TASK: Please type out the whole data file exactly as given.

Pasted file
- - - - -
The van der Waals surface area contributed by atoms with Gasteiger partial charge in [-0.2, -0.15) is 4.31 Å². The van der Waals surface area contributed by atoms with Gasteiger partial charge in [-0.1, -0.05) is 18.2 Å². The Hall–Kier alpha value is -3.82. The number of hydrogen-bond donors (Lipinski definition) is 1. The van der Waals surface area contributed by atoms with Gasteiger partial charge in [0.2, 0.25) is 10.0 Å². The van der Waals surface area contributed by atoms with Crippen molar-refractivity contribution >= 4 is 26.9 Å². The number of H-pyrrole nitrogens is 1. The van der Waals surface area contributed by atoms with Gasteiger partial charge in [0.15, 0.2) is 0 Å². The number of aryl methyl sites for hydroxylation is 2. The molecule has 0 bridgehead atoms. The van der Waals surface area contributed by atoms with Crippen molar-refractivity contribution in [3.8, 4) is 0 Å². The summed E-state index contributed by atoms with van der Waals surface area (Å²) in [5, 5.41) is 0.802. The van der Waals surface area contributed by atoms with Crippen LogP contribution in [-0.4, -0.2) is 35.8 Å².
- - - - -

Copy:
The van der Waals surface area contributed by atoms with Gasteiger partial charge in [-0.2, -0.15) is 4.31 Å². The van der Waals surface area contributed by atoms with Gasteiger partial charge in [-0.1, -0.05) is 18.2 Å². The Hall–Kier alpha value is -3.82. The number of hydrogen-bond donors (Lipinski definition) is 1. The van der Waals surface area contributed by atoms with Gasteiger partial charge in [0.2, 0.25) is 10.0 Å². The van der Waals surface area contributed by atoms with Crippen molar-refractivity contribution >= 4 is 26.9 Å². The number of H-pyrrole nitrogens is 1. The van der Waals surface area contributed by atoms with Gasteiger partial charge in [0.15, 0.2) is 0 Å². The number of aryl methyl sites for hydroxylation is 2. The molecule has 0 bridgehead atoms. The van der Waals surface area contributed by atoms with Crippen molar-refractivity contribution in [3.8, 4) is 0 Å². The summed E-state index contributed by atoms with van der Waals surface area (Å²) in [5, 5.41) is 0.802. The van der Waals surface area contributed by atoms with Crippen LogP contribution in [-0.4, -0.2) is 35.8 Å².